It’s a tale of three killings and an arrest. And all of them could be connected to the flourishing racket in fake Indian currency transported from Pakistan to India via Nepal.
Sunday’s daylight murder of Jamim Shah, a media tycoon, by sharpshooters in Kathmandu could be linked with two other murders and the arrest of a young politician—all in the space of four months.
Although his role had never been established, Shah, a Nepali citizen of Kashmiri origin, was allegedly connected to India’s most wanted criminal Dawood Ibrahim and his fake currency racket. Police are probing the international links behind the murder while a former aide of underworld don Chota Rajan called a private television channelhere claiming responsibility for Shah’s murder for his alleged anti-India activities.
On October 2 last year, Majid Manihar, another prominent fake currency operator, was found dead at a hotel in Nepalganj. Indian intelligence agencies had suspected involvement of Chota Shakeel, a Dawood associate, in the murder.
Hindustan Times had reported that Majid’s willingness to surrender to Indian security agencies and his animosity with Shah (who suspected Majid’s role in his dwindling business fortunes) could have resulted in his death. This murder was followed by another on December 25 when Pervez Tanda, one of Uttar Pradesh’s most wanted criminals was killed in an inter-gang rivalry in Butwal in Nepal. Tanda who hailed from UP was allegedly an ISI agent and dealt with stolen Indian cars in Nepal.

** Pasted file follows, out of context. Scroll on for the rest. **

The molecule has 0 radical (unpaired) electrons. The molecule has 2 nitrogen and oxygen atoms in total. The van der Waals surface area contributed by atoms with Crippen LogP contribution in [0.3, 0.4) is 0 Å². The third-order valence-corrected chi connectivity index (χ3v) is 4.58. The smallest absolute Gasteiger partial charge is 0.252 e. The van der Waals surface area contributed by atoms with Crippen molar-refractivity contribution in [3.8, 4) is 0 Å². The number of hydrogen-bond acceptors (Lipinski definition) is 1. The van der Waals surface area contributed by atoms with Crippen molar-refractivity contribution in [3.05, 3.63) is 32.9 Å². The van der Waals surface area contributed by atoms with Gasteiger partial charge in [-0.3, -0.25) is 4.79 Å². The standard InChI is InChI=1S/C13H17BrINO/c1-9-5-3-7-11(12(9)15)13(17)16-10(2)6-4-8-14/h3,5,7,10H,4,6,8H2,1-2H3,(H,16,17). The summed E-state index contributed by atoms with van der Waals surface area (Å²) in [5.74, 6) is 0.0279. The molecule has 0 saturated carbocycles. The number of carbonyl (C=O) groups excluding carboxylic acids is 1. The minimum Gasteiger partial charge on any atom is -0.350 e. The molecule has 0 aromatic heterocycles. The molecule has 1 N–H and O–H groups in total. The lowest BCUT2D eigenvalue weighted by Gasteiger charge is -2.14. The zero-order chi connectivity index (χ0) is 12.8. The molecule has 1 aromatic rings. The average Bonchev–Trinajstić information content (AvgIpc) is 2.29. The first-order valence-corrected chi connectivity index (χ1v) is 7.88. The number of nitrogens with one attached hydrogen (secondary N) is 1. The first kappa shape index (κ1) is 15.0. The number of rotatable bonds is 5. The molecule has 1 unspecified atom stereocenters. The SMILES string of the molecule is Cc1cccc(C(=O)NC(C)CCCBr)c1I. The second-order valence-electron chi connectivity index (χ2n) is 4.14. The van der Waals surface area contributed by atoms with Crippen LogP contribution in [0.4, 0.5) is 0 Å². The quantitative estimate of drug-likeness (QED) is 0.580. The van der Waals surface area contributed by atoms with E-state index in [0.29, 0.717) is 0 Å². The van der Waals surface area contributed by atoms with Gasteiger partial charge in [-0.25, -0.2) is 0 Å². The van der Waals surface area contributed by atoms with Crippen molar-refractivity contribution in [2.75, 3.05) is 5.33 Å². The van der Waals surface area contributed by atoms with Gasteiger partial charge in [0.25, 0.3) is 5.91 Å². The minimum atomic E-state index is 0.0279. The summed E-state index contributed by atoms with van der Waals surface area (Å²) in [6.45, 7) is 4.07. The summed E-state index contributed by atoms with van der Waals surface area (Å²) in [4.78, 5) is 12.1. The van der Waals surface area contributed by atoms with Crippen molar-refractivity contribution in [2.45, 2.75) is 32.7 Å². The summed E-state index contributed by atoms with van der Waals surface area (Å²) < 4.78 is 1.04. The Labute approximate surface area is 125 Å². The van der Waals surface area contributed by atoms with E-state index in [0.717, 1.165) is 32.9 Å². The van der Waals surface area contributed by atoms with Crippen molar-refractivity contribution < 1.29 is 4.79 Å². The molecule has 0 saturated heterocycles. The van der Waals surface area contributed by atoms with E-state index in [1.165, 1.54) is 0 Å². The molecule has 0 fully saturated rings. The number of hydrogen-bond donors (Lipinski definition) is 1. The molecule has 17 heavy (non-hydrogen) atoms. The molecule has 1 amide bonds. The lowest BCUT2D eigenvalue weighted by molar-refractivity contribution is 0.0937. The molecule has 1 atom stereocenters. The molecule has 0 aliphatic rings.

Exactly a week after Tanda’s death, Yunus Ansari, a Nepali politician, his associate and two Pakistani nationals were arrested on January 1 in Kathmandu and fake Indian currency worth Rs 25.4 lakh recovered from them.
Chairman of Rastriya Janata Dal and son of former minister Salim Miyan Ansari, he is believed to be the biggest conduit of fake Indian currency from Nepal and was arrested on behest of Indian investigation agencies.